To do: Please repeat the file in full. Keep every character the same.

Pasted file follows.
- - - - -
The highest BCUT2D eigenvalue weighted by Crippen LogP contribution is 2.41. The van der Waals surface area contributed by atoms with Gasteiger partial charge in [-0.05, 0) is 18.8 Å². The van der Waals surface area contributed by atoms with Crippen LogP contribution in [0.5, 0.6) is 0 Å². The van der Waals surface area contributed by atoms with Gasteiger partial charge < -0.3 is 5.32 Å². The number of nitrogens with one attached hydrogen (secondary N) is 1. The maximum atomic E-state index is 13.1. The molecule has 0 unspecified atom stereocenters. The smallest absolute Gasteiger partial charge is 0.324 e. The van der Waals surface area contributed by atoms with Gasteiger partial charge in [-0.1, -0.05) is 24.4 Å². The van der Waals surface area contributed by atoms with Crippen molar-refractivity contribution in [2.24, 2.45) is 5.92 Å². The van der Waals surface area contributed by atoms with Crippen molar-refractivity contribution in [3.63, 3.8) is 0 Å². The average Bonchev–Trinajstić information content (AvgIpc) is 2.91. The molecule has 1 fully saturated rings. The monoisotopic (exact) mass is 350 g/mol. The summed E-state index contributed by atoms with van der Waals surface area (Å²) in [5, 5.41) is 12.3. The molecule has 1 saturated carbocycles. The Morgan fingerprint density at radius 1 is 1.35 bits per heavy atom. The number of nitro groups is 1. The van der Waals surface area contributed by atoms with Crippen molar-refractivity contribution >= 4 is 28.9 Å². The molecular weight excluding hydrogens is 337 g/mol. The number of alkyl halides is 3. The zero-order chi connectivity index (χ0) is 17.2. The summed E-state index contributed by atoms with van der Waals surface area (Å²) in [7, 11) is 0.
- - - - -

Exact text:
The highest BCUT2D eigenvalue weighted by Crippen LogP contribution is 2.41. The van der Waals surface area contributed by atoms with Gasteiger partial charge in [-0.05, 0) is 18.8 Å². The van der Waals surface area contributed by atoms with Crippen LogP contribution in [0.5, 0.6) is 0 Å². The van der Waals surface area contributed by atoms with Gasteiger partial charge < -0.3 is 5.32 Å². The number of nitrogens with one attached hydrogen (secondary N) is 1. The maximum atomic E-state index is 13.1. The molecule has 0 unspecified atom stereocenters. The smallest absolute Gasteiger partial charge is 0.324 e. The van der Waals surface area contributed by atoms with Gasteiger partial charge in [-0.1, -0.05) is 24.4 Å². The van der Waals surface area contributed by atoms with Crippen molar-refractivity contribution in [2.24, 2.45) is 5.92 Å². The van der Waals surface area contributed by atoms with Crippen molar-refractivity contribution in [3.63, 3.8) is 0 Å². The average Bonchev–Trinajstić information content (AvgIpc) is 2.91. The molecule has 1 fully saturated rings. The monoisotopic (exact) mass is 350 g/mol. The summed E-state index contributed by atoms with van der Waals surface area (Å²) in [5, 5.41) is 12.3. The molecule has 1 saturated carbocycles. The Morgan fingerprint density at radius 1 is 1.35 bits per heavy atom. The number of nitro groups is 1. The van der Waals surface area contributed by atoms with Crippen molar-refractivity contribution >= 4 is 28.9 Å². The molecular weight excluding hydrogens is 337 g/mol. The number of alkyl halides is 3. The zero-order chi connectivity index (χ0) is 17.2. The summed E-state index contributed by atoms with van der Waals surface area (Å²) in [7, 11) is 0.